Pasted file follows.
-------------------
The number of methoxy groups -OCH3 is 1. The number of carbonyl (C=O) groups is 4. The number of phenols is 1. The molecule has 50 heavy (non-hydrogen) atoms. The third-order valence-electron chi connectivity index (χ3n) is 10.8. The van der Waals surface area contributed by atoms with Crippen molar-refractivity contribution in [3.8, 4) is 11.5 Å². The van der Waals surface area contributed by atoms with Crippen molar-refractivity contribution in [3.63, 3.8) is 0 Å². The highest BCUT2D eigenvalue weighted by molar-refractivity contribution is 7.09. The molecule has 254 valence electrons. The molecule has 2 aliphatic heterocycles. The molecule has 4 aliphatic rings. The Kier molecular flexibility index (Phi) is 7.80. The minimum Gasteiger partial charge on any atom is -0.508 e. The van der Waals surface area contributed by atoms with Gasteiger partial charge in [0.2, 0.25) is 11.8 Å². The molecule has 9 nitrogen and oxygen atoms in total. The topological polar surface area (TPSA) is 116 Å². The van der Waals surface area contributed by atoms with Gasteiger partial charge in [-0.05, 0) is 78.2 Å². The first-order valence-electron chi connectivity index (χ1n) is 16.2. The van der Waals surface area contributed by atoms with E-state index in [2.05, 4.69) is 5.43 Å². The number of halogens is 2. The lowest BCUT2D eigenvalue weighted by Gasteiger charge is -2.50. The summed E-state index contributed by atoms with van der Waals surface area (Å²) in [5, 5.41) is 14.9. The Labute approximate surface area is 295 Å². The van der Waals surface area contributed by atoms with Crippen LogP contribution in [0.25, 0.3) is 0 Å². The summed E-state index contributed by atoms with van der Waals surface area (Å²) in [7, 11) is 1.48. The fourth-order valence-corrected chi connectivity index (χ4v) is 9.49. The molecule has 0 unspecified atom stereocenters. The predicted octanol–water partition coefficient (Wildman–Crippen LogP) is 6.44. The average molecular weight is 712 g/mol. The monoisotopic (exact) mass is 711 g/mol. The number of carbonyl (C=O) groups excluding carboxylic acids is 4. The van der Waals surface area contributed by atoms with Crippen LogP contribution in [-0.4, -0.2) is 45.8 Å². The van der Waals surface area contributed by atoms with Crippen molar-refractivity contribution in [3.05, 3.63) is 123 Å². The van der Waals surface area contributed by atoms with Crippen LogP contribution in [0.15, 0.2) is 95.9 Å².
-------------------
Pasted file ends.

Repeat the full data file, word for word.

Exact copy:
The number of methoxy groups -OCH3 is 1. The number of carbonyl (C=O) groups is 4. The number of phenols is 1. The molecule has 50 heavy (non-hydrogen) atoms. The third-order valence-electron chi connectivity index (χ3n) is 10.8. The van der Waals surface area contributed by atoms with Crippen molar-refractivity contribution in [3.8, 4) is 11.5 Å². The van der Waals surface area contributed by atoms with Crippen molar-refractivity contribution in [3.63, 3.8) is 0 Å². The highest BCUT2D eigenvalue weighted by molar-refractivity contribution is 7.09. The molecule has 254 valence electrons. The molecule has 2 aliphatic heterocycles. The molecule has 4 aliphatic rings. The Kier molecular flexibility index (Phi) is 7.80. The minimum Gasteiger partial charge on any atom is -0.508 e. The van der Waals surface area contributed by atoms with Gasteiger partial charge in [0.2, 0.25) is 11.8 Å². The molecule has 9 nitrogen and oxygen atoms in total. The topological polar surface area (TPSA) is 116 Å². The van der Waals surface area contributed by atoms with Gasteiger partial charge in [-0.05, 0) is 78.2 Å². The first-order valence-electron chi connectivity index (χ1n) is 16.2. The van der Waals surface area contributed by atoms with E-state index in [2.05, 4.69) is 5.43 Å². The number of halogens is 2. The lowest BCUT2D eigenvalue weighted by Gasteiger charge is -2.50. The summed E-state index contributed by atoms with van der Waals surface area (Å²) in [5, 5.41) is 14.9. The Labute approximate surface area is 295 Å². The van der Waals surface area contributed by atoms with Crippen LogP contribution in [0.25, 0.3) is 0 Å². The summed E-state index contributed by atoms with van der Waals surface area (Å²) in [7, 11) is 1.48. The fourth-order valence-corrected chi connectivity index (χ4v) is 9.49. The molecule has 0 unspecified atom stereocenters. The predicted octanol–water partition coefficient (Wildman–Crippen LogP) is 6.44. The average molecular weight is 712 g/mol. The monoisotopic (exact) mass is 711 g/mol. The number of carbonyl (C=O) groups excluding carboxylic acids is 4. The van der Waals surface area contributed by atoms with Crippen LogP contribution in [-0.4, -0.2) is 45.8 Å². The van der Waals surface area contributed by atoms with Crippen molar-refractivity contribution in [3.05, 3.63) is 123 Å². The van der Waals surface area contributed by atoms with Crippen LogP contribution in [0.15, 0.2) is 95.9 Å².